This is a conversation on the stages of meditation dealing with senses and actions, body, breath, the various levels of mind, and that which is beyond the mind. It centers around a graphic on the home page of SwamiJ.com that shows these stages, along with a question mark representing that which is beyond. We also talk about subtle experiences of meditation, obstacles to enlightenment, yoga sutras, and balancing living in the world and the highest goal of life.
Wisdom to live by and share with others: There is only one highest reality and many teachers. All humans and life arise from the same one source. All countries, religions and institutions arise from that. There are many books of wisdom from many ages. Thinking there is only one way comes from ignorance. Coercive conversion is violence against other peoples. The goal of life is found within, not in institutions. Wisdom, joy and freedom come from inner stillness. Love all, as we are all waves of the one ocean. Love all and exclude none.
Religion, mysticism and yoga conversation with Swami Jnaneshvara being interviewed by Ron Frazer. This recording is a podcast by Ron Frazer (ecbp.blogspot.com) who I have come to know quite well through an interfaith group in Florida, as well as private conversations. Ron is of the Bahai faith and asked me if he could have some of my comments on religion, mysticism and yoga. He also has kindly allowed me to copy his podcast here for you. I hope you find the conversation enjoyable and insightful.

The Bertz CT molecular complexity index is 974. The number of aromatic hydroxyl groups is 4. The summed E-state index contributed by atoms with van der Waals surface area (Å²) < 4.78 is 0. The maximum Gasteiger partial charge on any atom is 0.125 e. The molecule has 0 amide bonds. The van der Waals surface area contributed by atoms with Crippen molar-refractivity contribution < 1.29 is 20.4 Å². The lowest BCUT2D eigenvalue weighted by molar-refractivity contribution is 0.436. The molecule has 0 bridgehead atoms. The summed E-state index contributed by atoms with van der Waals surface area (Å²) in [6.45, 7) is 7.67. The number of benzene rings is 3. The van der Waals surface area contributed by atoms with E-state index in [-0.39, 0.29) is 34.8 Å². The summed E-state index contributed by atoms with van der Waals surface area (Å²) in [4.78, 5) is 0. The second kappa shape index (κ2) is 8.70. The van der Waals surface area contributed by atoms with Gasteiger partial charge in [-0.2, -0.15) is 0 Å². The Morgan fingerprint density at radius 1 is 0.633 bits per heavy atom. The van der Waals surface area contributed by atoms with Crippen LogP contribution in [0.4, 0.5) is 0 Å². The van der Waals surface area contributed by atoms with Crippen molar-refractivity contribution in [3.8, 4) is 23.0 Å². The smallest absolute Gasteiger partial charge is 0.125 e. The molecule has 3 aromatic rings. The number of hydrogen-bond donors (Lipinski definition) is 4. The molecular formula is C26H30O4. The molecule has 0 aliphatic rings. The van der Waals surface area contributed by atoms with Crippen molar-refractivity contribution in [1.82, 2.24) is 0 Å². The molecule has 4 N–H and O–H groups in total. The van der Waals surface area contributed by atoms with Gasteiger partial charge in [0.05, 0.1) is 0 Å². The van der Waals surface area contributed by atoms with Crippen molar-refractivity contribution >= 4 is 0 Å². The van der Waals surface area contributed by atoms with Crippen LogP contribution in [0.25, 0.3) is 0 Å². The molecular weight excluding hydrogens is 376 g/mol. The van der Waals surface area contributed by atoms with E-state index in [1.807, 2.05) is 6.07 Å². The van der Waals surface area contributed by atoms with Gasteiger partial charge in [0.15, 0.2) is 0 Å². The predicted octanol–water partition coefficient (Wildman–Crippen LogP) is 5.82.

The chariot is used by the ancient sages as a symbol for how to train your mind and senses. Though most of us do not use horse drawn chariots, the lesson is as practical today as it was thousands of years ago. Allow your mind to visualize this image, and it will become a wonderful tool in your daily spiritual life; from www.SwamiJ.com
There seems to be two polarities of having or not having enough money, sex, fame, or health. However, there is a third choice coming from the choice of Self-Realization, which brings all of the fruits of life, as well as the highest joy. From www.SwamiJ.com
A guided 11-Minute meditation by Swami Jnaneshvara Bharati (Swami J), systematically moving through body, breath, and mind, leading to silence. See the other practices and articles at www.SwamiJ.com
One of the most inspiring writings I know is a section entitled The Disciple Rejoices. It's near the end of The Crest Jewel of Discrimination, called Vivekachudamani. It was written by Shankara some 1200 years ago. After Self-Realization, the student cries out in joy about his experience of the union of his individual soul, Atman, with the Absolute, Brahman.